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Zimbabwe agriculture: A commanding performance

By Frank Chikowore in Harare and Honoré Banda
Posted on Monday, 9 July 2018 08:58

Thanks to good weather and a new scheme to finance maize farmers, production is booming. The government has studied the success of contract farming in the tobacco sector and is using some of those principles to boost maize production through a series of opaque deals that involve finance from local companies. In 2016, then vice-president Emmerson Mnangagwa launched the so-called Command Agriculture programme to provide farmers with loans for inputs that must be repaid with a fixed share of maize production.

The government is claiming responsibility for the 2.2m tonnes of maize due to be produced in the 2017/2018 season, but favourable weather has also played its part. After two years of drought caused by the El Niño weather pattern, national maize production had dropped to just 512,000tn in 2016/2017. For the maize-focused Command Agriculture programme, the government says it borrowed more than $500m from ­local ­companies after finding that commercial banks were asking for double-digit ­interest rates. Members of the opposition are crying foul, saying that the government never sought or received parliamentary approval for the maize deals. Former finance minister Tendai Biti told local media last year: “Command Agriculture is a parallel, illegitimate process.”

A company named Sakunda has been behind much of the recent agriculture financing. It has ties to the giant commodity trader Trafigura, to whom it sold its petrol stations in 2014. Sakunda seems to have good relations with the ruling party and is involved in many sectors of the economy. Kuda Tagwirei is the public face of Sakunda and is Mnangagwa’s nephew. In June, Sakunda said it would work with the government on programmes to finance maize production on 1m hectares of land over the next five years. The country currently has about 1.9m hectares of land under maize cultivation.

The government is now turning its attention to livestock and other areas. In February, Mnangagwa’s government launched the $300m Command Livestock programme to increase levels of beef production, which plummeted after an outbreak of foot and mouth disease in cattle more than a decade ago.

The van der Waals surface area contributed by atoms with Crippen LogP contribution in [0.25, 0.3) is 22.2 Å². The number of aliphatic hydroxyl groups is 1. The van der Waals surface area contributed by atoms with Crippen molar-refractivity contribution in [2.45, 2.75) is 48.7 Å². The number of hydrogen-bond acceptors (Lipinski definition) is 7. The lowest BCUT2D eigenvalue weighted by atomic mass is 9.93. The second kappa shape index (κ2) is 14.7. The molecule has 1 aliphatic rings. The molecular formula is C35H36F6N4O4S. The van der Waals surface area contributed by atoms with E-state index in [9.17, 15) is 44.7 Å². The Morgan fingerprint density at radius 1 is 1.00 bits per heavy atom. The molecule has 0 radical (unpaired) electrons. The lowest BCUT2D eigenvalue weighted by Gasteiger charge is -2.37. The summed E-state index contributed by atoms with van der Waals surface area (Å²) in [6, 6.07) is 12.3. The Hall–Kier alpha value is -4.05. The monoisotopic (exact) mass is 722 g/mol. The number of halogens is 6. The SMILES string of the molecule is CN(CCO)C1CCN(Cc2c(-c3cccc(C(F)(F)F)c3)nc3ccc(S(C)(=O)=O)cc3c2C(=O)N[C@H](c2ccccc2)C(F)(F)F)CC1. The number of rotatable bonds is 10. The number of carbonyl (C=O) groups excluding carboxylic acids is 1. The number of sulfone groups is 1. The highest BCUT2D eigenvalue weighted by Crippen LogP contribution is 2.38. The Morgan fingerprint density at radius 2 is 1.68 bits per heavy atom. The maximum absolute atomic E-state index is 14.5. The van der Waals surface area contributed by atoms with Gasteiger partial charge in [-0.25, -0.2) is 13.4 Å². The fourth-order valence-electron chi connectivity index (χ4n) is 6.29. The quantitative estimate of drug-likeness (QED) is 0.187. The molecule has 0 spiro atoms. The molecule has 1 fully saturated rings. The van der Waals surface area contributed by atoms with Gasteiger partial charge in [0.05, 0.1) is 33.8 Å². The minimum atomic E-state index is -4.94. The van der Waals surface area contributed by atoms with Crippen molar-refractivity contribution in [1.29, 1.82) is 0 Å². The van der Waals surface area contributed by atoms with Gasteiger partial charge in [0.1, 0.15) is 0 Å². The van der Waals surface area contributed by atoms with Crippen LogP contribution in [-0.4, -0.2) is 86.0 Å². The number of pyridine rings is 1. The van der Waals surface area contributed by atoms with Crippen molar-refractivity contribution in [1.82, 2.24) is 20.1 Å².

Big fish to fry

The fish market is also booming, with fish farmers like Nyasha Mukwena of Marondera District producing tonnes of bream and tilapia in ponds. “I left my baking profession to start this fish farming project in 2017. I started with only two ponds but now I have 18 ponds capable of producing 150,000 bream and 150,000 tilapia in three months,” says Mukwena. He adds that fish farming is not labour-intensive, as he is operating with a workforce of just four people. “I only need a lot more people when I am harvesting the fish. Refrigeration is of great importance when harvesting, so I am in the process of importing refrigerated vans so that the fish would always be fresh when they get to the consumers.” To support fish farming, the government, through the department of national parks and wildlife, is breeding hundreds of thousands of fingerlings in provincial dams.

Mnangagwa’s government is more conciliatory than its predecessor, but says it will not backtrack on land reform, which has weakened the influence of large, white-owned commercial farms and strengthened the network of black smallholders. Mnangagwa’s goal is to make the country and the agriculture sector more attractive to both local and international investors. Farmers need better roads and access to markets, and some state-owned companies in the sector are performing poorly. In May, Singaporean agribusiness Wilmar announced its interest in taking over the parastatal Cotton Company of Zimbabwe. Cotton production reached a peak more than a decade ago then dropped off dramatically.

Going forward, the government’s finances – it has billions of dollars in debt and is in arrears to international financing institutions – will be a major constraint on this new agricultural fervour. The system is also yet to be tested by a season of poor weather, and policy-makers in Harare have not revealed if there are safeguards in place to protect farmers from price drops and bad harvests.

This article first appeared in the June 2018 print edition of The Africa Report magazine

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